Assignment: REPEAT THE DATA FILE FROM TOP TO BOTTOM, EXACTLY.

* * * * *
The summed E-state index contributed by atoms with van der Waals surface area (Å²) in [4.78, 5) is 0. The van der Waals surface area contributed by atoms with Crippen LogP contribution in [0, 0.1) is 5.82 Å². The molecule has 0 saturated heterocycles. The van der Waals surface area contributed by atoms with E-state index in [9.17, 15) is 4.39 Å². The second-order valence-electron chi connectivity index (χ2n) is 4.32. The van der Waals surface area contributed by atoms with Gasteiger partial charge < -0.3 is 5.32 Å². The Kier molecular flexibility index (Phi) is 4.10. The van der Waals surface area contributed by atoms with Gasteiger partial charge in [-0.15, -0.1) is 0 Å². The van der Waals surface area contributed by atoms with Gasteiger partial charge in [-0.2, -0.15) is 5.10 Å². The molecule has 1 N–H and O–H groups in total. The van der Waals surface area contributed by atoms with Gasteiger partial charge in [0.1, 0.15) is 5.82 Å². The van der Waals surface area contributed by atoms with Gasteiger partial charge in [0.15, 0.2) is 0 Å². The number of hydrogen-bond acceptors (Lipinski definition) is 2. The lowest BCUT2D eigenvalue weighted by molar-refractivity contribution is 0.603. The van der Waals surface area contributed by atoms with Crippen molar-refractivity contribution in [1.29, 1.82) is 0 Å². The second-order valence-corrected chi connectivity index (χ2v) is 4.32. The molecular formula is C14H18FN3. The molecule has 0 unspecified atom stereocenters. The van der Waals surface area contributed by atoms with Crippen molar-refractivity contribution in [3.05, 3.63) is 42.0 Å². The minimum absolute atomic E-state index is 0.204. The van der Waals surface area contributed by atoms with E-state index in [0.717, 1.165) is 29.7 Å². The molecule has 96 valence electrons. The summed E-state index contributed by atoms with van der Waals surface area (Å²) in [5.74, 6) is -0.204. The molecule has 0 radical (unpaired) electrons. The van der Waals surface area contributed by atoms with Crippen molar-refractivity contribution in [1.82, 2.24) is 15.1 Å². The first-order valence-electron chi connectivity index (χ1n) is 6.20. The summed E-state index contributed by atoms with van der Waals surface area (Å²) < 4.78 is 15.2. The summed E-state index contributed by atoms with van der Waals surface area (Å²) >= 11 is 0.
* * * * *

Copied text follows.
The summed E-state index contributed by atoms with van der Waals surface area (Å²) in [4.78, 5) is 0. The van der Waals surface area contributed by atoms with Crippen LogP contribution in [0, 0.1) is 5.82 Å². The molecule has 0 saturated heterocycles. The van der Waals surface area contributed by atoms with E-state index in [9.17, 15) is 4.39 Å². The second-order valence-electron chi connectivity index (χ2n) is 4.32. The van der Waals surface area contributed by atoms with Gasteiger partial charge < -0.3 is 5.32 Å². The Kier molecular flexibility index (Phi) is 4.10. The van der Waals surface area contributed by atoms with Gasteiger partial charge in [-0.15, -0.1) is 0 Å². The van der Waals surface area contributed by atoms with Gasteiger partial charge in [-0.2, -0.15) is 5.10 Å². The molecule has 1 N–H and O–H groups in total. The van der Waals surface area contributed by atoms with Gasteiger partial charge in [0.1, 0.15) is 5.82 Å². The van der Waals surface area contributed by atoms with Gasteiger partial charge in [0.15, 0.2) is 0 Å². The number of hydrogen-bond acceptors (Lipinski definition) is 2. The lowest BCUT2D eigenvalue weighted by molar-refractivity contribution is 0.603. The van der Waals surface area contributed by atoms with Crippen molar-refractivity contribution in [1.29, 1.82) is 0 Å². The second-order valence-corrected chi connectivity index (χ2v) is 4.32. The molecular formula is C14H18FN3. The molecule has 0 unspecified atom stereocenters. The van der Waals surface area contributed by atoms with Crippen molar-refractivity contribution in [3.05, 3.63) is 42.0 Å². The minimum absolute atomic E-state index is 0.204. The van der Waals surface area contributed by atoms with E-state index in [0.717, 1.165) is 29.7 Å². The molecule has 96 valence electrons. The summed E-state index contributed by atoms with van der Waals surface area (Å²) in [5.74, 6) is -0.204. The molecule has 0 radical (unpaired) electrons. The van der Waals surface area contributed by atoms with Crippen molar-refractivity contribution in [1.82, 2.24) is 15.1 Å². The first-order valence-electron chi connectivity index (χ1n) is 6.20. The summed E-state index contributed by atoms with van der Waals surface area (Å²) < 4.78 is 15.2. The summed E-state index contributed by atoms with van der Waals surface area (Å²) >= 11 is 0.